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48% of S'poreans believe promoting women's equality has become discrimination against men: Ipsos study


48% of S'poreans believe promoting women's equality has become discrimination against men: Ipsos study


Almost half of Singaporeans polled for an Ipsos study believe that promoting women’s equality has gone so far that it discriminates against men.
Gen Z men are also more likely to hold this sentiment compared to Baby Boomers, Gen X, and Millennial men.
The study, which polled around 500 Singaporeans aged between 21 and 74 years, also found that the majority had no preference when it comes to the gender of their political leaders.

Ipsos study finds 48% of Singaporeans believe women’s equality has led to discrimination against men​

The Ipsos study for International Women’s Day was released on Thursday (7 March) and conducted together with the Global Institute for Women’s Leadership at King’s College London.
The study polled around 24,000 people across 31 countries, which includes about 500 Singaporeans.
Around two-thirds of Singaporeans — 62% — believe things have gone far enough when it comes to giving women equal rights with men in Singapore.
68% of men polled felt this way, compared to 55% of women.
Ipsos also noted an “emerging sense of concern” in Singapore regarding the impact of gender equality on men.

This was borne in 48% of Singaporeans feeling things have gone the other way when it comes to promoting women’s equality into discrimination against men.
Singapore sits on the high end of the countries polled — 79% of people in Thailand feel this way, followed by 67% in India.

IPSOS noted that 57% of Singaporean men have this sentiment, compared to 39% of women.

Fear of speaking up for women’s rights noted among 48% of Singaporeans​

48% of Singaporeans also said they were scared to speak out for equal rights for women as they fear reprisal. Of these, 51% of women agree compared to 45% of men.
“More than half (58%) of Singaporeans also agree that men are being expected to do too much to support equality,” Ipsos said.

Gen Z more likely to think women’s equality has gone too far​

The study found that Gen Z males are more likely to think that women’s equality has gone too far, compared to Baby Boomers and Gen X.
Gen Z women, on the other hand, are less likely to think this, although the sentiment does not differ significantly between Gen X, Millennial, and Gen Z women.

Where inclusion in politics is concerned, 27% of Singaporeans would prefer a male political leader. However, just 7% would opt for a female political leader.

That said, 63% had no preference for either gender.
Most Singaporeans also agree that both genders are equally competent in areas such as being honest and ethical, getting the economy on track, ensuring ethnic minorities are treated fairly, and benefiting those who are less advantaged.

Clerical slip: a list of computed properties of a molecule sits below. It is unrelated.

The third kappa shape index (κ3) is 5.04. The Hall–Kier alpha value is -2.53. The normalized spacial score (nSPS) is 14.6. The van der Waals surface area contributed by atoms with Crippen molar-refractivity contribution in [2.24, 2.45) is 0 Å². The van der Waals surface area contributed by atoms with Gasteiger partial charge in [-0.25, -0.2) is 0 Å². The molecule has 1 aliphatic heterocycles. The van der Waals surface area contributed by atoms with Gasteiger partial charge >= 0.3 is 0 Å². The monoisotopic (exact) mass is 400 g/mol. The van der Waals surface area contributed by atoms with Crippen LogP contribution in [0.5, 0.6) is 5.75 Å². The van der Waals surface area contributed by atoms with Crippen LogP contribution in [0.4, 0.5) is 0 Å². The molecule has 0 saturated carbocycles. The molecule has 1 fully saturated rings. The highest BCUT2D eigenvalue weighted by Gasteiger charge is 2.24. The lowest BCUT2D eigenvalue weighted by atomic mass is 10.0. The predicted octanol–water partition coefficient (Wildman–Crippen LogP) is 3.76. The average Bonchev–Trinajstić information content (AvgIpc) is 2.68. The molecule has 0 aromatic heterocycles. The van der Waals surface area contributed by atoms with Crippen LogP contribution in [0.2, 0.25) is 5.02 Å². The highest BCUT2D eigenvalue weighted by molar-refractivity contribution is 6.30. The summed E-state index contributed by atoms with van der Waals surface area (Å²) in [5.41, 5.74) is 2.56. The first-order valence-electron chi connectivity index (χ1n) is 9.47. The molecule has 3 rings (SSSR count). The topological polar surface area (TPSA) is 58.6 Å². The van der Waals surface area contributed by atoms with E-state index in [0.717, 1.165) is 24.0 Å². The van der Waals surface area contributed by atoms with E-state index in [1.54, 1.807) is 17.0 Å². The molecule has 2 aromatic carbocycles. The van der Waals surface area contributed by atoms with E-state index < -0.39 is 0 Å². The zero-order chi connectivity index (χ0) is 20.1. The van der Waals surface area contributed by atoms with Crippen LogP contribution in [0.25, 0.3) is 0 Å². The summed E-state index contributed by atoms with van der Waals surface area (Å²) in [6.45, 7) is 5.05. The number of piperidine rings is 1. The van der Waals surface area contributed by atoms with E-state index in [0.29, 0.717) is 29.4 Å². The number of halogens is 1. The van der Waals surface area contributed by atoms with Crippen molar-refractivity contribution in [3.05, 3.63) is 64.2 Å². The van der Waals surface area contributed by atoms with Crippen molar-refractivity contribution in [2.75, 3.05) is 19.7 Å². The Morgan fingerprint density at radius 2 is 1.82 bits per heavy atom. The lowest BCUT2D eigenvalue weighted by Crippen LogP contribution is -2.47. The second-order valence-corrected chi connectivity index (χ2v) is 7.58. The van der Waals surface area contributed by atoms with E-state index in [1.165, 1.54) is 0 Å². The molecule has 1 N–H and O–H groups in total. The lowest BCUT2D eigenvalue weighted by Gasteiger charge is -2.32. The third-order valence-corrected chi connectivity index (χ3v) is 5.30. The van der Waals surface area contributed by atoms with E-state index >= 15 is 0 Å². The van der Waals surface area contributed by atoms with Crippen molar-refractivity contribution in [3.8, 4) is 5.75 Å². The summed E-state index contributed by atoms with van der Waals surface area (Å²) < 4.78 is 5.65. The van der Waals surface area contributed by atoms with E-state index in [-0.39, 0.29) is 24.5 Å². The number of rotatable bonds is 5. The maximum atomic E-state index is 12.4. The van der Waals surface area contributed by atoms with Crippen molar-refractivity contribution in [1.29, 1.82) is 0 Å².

Most believe male politicians tend to excel better in fighting crime, defending national security, and getting the economy on track.
Meanwhile, respondents tend to see female politicians as upholding fair treatment of women, uplifting the less advantaged, and treating those LGBT+ identities fairly.

Half have no preference when it comes to gender of boss​

Though 36% of respondents demonstrated a tendency to favour male bosses over female bosses (10%), the majority (51%) were neutral about the gender of their bosses.
Singaporeans were also mostly in agreement that both male and female leaders can create a financially successful and innovative company.
However, 16% think males are better, while only 8% believe females are better.
Katharine Zhou, Country Manager for Ipsos in Singapore, said there could be an unconscious bias when associating certain roles and capabilities between genders.
This is even though most have no preferences over their boss’ gender.

Sentiment warrants “further examination”​

Ms Zhou said it was “revealing” to see that most believe women’s rights in Singapore had gone far enough.
However, there is a “significant” gender difference in these perceptions, she said.
The sentiment espoused by 48% of respondents over women’s equality efforts discriminating against men also warranted further examination, she added, calling the result “notable”.
“It is also interesting to note the apprehension among Singaporeans about advocating for gender equality,” she said.
“This could be attributed to various socio-cultural factors and shows us that while we have made progress, there is still work to be done.”
She advocated for a more comprehensive dialogue on gender equality that “transcends familiar arguments” into an increased appreciation for emerging sentiments as found in the study.


Lol,all these rules cane in norbto protect woman rights ,but for the minister n wealthy ppl cos they ate under the familee,so the wives setup these wake up it Don apply to all

Byebye Penis

There are some risky job roles that are not suitable for ladies.

Last year, our labour minister offended many union leaders at a conference by advocating such woke and DEI ideologies.